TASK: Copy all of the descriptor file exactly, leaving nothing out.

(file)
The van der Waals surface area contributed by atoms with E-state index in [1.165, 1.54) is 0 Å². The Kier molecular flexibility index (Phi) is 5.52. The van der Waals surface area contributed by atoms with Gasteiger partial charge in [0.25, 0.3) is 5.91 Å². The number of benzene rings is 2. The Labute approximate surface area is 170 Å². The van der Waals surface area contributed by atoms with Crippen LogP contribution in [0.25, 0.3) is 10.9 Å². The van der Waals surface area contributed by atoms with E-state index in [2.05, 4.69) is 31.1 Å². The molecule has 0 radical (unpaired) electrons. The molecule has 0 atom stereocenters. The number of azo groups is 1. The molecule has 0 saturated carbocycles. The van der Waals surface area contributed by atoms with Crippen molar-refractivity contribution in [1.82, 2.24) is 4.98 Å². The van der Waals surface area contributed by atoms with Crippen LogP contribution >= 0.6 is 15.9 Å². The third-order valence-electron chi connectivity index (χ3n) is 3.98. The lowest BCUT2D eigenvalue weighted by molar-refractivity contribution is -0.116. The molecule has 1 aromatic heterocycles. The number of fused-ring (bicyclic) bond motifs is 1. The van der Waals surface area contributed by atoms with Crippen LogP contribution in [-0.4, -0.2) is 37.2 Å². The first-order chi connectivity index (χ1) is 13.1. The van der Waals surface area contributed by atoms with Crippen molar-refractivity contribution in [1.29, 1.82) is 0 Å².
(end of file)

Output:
The van der Waals surface area contributed by atoms with E-state index in [1.165, 1.54) is 0 Å². The Kier molecular flexibility index (Phi) is 5.52. The van der Waals surface area contributed by atoms with Gasteiger partial charge in [0.25, 0.3) is 5.91 Å². The number of benzene rings is 2. The Labute approximate surface area is 170 Å². The van der Waals surface area contributed by atoms with Crippen LogP contribution in [0.25, 0.3) is 10.9 Å². The van der Waals surface area contributed by atoms with E-state index in [2.05, 4.69) is 31.1 Å². The molecule has 0 radical (unpaired) electrons. The molecule has 0 atom stereocenters. The number of azo groups is 1. The molecule has 0 saturated carbocycles. The van der Waals surface area contributed by atoms with Crippen molar-refractivity contribution in [1.82, 2.24) is 4.98 Å². The van der Waals surface area contributed by atoms with Crippen LogP contribution >= 0.6 is 15.9 Å². The third-order valence-electron chi connectivity index (χ3n) is 3.98. The lowest BCUT2D eigenvalue weighted by molar-refractivity contribution is -0.116. The molecule has 1 aromatic heterocycles. The number of fused-ring (bicyclic) bond motifs is 1. The van der Waals surface area contributed by atoms with Crippen LogP contribution in [-0.4, -0.2) is 37.2 Å². The first-order chi connectivity index (χ1) is 13.1. The van der Waals surface area contributed by atoms with Crippen molar-refractivity contribution in [1.29, 1.82) is 0 Å².